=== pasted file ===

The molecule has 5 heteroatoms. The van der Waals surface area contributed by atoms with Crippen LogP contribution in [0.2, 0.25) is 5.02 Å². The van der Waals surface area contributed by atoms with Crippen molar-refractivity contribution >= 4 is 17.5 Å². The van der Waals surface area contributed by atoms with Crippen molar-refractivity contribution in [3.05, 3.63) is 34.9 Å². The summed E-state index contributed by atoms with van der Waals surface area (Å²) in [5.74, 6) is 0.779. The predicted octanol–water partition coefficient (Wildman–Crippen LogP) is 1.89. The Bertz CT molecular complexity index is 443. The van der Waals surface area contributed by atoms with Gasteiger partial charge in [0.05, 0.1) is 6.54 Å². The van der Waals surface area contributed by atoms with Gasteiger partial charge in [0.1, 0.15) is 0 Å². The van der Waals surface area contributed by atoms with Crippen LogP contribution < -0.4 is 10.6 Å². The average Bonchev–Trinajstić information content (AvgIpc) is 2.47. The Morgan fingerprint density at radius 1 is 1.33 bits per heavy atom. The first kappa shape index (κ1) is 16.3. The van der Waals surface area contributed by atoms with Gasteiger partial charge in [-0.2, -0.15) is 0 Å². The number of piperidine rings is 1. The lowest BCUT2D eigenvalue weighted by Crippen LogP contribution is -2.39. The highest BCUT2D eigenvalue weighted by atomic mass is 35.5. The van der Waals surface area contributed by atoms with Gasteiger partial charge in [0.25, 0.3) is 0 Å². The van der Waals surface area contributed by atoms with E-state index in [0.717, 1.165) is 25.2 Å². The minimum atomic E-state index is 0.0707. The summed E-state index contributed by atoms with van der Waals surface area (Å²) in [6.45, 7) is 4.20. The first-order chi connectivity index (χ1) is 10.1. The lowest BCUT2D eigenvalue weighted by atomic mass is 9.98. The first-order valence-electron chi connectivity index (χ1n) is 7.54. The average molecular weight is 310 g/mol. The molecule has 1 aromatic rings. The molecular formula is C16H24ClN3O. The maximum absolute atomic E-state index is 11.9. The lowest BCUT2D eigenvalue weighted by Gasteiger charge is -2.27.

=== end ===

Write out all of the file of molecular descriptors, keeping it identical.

The molecule has 5 heteroatoms. The van der Waals surface area contributed by atoms with Crippen LogP contribution in [0.2, 0.25) is 5.02 Å². The van der Waals surface area contributed by atoms with Crippen molar-refractivity contribution >= 4 is 17.5 Å². The van der Waals surface area contributed by atoms with Crippen molar-refractivity contribution in [3.05, 3.63) is 34.9 Å². The summed E-state index contributed by atoms with van der Waals surface area (Å²) in [5.74, 6) is 0.779. The predicted octanol–water partition coefficient (Wildman–Crippen LogP) is 1.89. The Bertz CT molecular complexity index is 443. The van der Waals surface area contributed by atoms with Gasteiger partial charge in [0.05, 0.1) is 6.54 Å². The van der Waals surface area contributed by atoms with Gasteiger partial charge in [0.1, 0.15) is 0 Å². The van der Waals surface area contributed by atoms with Crippen LogP contribution < -0.4 is 10.6 Å². The average Bonchev–Trinajstić information content (AvgIpc) is 2.47. The Morgan fingerprint density at radius 1 is 1.33 bits per heavy atom. The first kappa shape index (κ1) is 16.3. The van der Waals surface area contributed by atoms with Gasteiger partial charge in [-0.2, -0.15) is 0 Å². The number of piperidine rings is 1. The lowest BCUT2D eigenvalue weighted by Crippen LogP contribution is -2.39. The highest BCUT2D eigenvalue weighted by atomic mass is 35.5. The van der Waals surface area contributed by atoms with Gasteiger partial charge in [0.25, 0.3) is 0 Å². The van der Waals surface area contributed by atoms with E-state index in [0.717, 1.165) is 25.2 Å². The minimum atomic E-state index is 0.0707. The summed E-state index contributed by atoms with van der Waals surface area (Å²) in [6.45, 7) is 4.20. The first-order chi connectivity index (χ1) is 10.1. The lowest BCUT2D eigenvalue weighted by atomic mass is 9.98. The first-order valence-electron chi connectivity index (χ1n) is 7.54. The average molecular weight is 310 g/mol. The molecule has 1 aromatic rings. The molecular formula is C16H24ClN3O. The maximum absolute atomic E-state index is 11.9. The lowest BCUT2D eigenvalue weighted by Gasteiger charge is -2.27.